August 31, 2013
image by Ramón García Durán, Barcelona, Spain
The Moon has a number of craters that always seem to be thought of as pairs, including Aristoteles and Eudoxus, Aristillus and Autolycus, Agrippa and Godin, Sabine and Ritter, and of course, the most famous pair of all Atlas and Hercules. The latter two are in Ramón's large mosaic that I clipped this small area from, but I skipped past them on purpose to look at a less visited pair and its surroundings. Franklin (59 km) and Cepheus (39 km) are smaller versions of A & H, with Franklin being remarkably similar to Atlas. Both are floor-fractured craters (you can see some of the rilles on Franklin's floor) and both overlap an older shallower crater. Like Atlas, Franklin also has a pronounced glacis (an elevated outer rim for those of you not familiar with 18th century crater nomenclature) that is well seen where it overrides the unfortunate crater to the south. Cepheus is somewhat similar to Hercules in being smaller, somewhat older and having a crater cutting into its rim. Limbward of F & C are five named craters that almost no one can identify at the telescope: Oersted, Chevallier, Schuckburgh, Hooke (a favorite scientist of mine, maligned by Newton) and Berzelius. Finally, in the bottom, center of the image are 4-6 rough-textured mounds, but I can't see any easy explanation for their existence. Usually such mountains are pieces of the rims of degraded basins and these are near a proposed rim of the putative Procellarum Basin, but I am unimpressed.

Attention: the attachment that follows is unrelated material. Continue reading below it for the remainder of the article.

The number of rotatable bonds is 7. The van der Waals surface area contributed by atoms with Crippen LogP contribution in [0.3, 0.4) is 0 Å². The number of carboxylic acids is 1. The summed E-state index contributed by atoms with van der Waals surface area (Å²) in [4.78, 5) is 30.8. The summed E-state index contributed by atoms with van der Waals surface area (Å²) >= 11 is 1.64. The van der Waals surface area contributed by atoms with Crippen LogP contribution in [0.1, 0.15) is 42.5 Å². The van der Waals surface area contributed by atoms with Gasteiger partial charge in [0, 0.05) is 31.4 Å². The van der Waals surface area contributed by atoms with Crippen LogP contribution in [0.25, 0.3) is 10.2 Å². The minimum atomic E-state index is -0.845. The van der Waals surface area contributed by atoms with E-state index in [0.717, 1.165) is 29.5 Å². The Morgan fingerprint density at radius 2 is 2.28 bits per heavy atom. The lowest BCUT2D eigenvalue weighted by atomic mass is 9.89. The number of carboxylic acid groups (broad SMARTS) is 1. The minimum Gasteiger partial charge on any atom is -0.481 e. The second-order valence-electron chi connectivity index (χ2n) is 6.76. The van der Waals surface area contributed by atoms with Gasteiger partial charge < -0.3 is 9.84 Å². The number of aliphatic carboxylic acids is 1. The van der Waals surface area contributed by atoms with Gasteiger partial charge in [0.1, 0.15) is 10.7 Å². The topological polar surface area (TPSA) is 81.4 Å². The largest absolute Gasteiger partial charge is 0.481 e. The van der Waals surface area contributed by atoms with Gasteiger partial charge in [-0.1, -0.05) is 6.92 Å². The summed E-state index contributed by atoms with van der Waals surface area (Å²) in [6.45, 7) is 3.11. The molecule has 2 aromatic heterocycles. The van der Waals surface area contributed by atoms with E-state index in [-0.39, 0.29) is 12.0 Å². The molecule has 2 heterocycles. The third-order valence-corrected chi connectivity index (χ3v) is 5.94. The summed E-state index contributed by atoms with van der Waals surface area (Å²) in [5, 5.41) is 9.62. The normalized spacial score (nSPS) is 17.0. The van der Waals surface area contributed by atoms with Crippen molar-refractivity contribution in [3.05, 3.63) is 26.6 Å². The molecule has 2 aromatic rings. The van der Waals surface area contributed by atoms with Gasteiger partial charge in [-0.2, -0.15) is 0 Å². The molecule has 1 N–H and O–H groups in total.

2013-08-24 / 02:01 U.T. (average). Lunation: 17.26. Seeing: 6-10 Trans: 5/5 Altitude: 54.4º. Barcelona, Spain.
Newton 200 mm. f/5 (f/15 with Barlow X3) + Camera: DMK 41 (a friend lent me, thanks, Zequi :) + IR filter.
12 videos (mosaic); Image processing: AutoStakkert! 2 / Astra Image / Photoshop.
21st Century Atlas chart 9.
Yesterday's LPOD: Land of Lakes
Tomorrow's LPOD: Thrice Battered